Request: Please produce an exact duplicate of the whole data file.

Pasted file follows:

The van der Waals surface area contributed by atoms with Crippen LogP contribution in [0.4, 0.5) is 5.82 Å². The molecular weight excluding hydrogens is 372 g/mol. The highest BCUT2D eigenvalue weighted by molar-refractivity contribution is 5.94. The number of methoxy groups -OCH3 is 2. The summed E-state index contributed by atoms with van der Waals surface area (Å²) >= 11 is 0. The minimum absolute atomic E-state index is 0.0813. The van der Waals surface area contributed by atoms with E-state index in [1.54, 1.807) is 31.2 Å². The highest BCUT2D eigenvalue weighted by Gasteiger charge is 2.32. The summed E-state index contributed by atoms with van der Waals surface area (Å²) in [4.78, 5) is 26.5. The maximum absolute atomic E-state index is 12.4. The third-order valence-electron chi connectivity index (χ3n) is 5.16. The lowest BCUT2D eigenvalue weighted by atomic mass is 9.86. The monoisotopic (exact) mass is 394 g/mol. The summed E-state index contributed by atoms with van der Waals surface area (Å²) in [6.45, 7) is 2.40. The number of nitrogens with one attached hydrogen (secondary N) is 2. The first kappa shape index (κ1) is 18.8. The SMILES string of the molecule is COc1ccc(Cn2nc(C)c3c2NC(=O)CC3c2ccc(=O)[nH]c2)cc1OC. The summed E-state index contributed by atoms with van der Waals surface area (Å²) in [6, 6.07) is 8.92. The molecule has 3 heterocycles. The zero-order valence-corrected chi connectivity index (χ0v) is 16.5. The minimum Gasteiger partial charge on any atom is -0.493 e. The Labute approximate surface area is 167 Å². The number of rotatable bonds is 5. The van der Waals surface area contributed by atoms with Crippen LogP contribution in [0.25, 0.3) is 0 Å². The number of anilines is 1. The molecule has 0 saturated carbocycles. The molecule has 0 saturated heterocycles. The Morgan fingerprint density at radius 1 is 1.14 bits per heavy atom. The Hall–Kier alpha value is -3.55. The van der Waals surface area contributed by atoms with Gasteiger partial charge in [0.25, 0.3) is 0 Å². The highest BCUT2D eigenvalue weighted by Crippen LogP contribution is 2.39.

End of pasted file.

The van der Waals surface area contributed by atoms with Crippen LogP contribution in [0.4, 0.5) is 5.82 Å². The molecular weight excluding hydrogens is 372 g/mol. The highest BCUT2D eigenvalue weighted by molar-refractivity contribution is 5.94. The number of methoxy groups -OCH3 is 2. The summed E-state index contributed by atoms with van der Waals surface area (Å²) >= 11 is 0. The minimum absolute atomic E-state index is 0.0813. The van der Waals surface area contributed by atoms with E-state index in [1.54, 1.807) is 31.2 Å². The highest BCUT2D eigenvalue weighted by Gasteiger charge is 2.32. The summed E-state index contributed by atoms with van der Waals surface area (Å²) in [4.78, 5) is 26.5. The maximum absolute atomic E-state index is 12.4. The third-order valence-electron chi connectivity index (χ3n) is 5.16. The lowest BCUT2D eigenvalue weighted by atomic mass is 9.86. The monoisotopic (exact) mass is 394 g/mol. The summed E-state index contributed by atoms with van der Waals surface area (Å²) in [6.45, 7) is 2.40. The number of nitrogens with one attached hydrogen (secondary N) is 2. The first kappa shape index (κ1) is 18.8. The SMILES string of the molecule is COc1ccc(Cn2nc(C)c3c2NC(=O)CC3c2ccc(=O)[nH]c2)cc1OC. The summed E-state index contributed by atoms with van der Waals surface area (Å²) in [6, 6.07) is 8.92. The molecule has 3 heterocycles. The zero-order valence-corrected chi connectivity index (χ0v) is 16.5. The minimum Gasteiger partial charge on any atom is -0.493 e. The Labute approximate surface area is 167 Å². The number of rotatable bonds is 5. The van der Waals surface area contributed by atoms with Crippen LogP contribution in [0.25, 0.3) is 0 Å². The number of anilines is 1. The molecule has 0 saturated carbocycles. The molecule has 0 saturated heterocycles. The Morgan fingerprint density at radius 1 is 1.14 bits per heavy atom. The Hall–Kier alpha value is -3.55. The van der Waals surface area contributed by atoms with Gasteiger partial charge in [0.25, 0.3) is 0 Å². The highest BCUT2D eigenvalue weighted by Crippen LogP contribution is 2.39.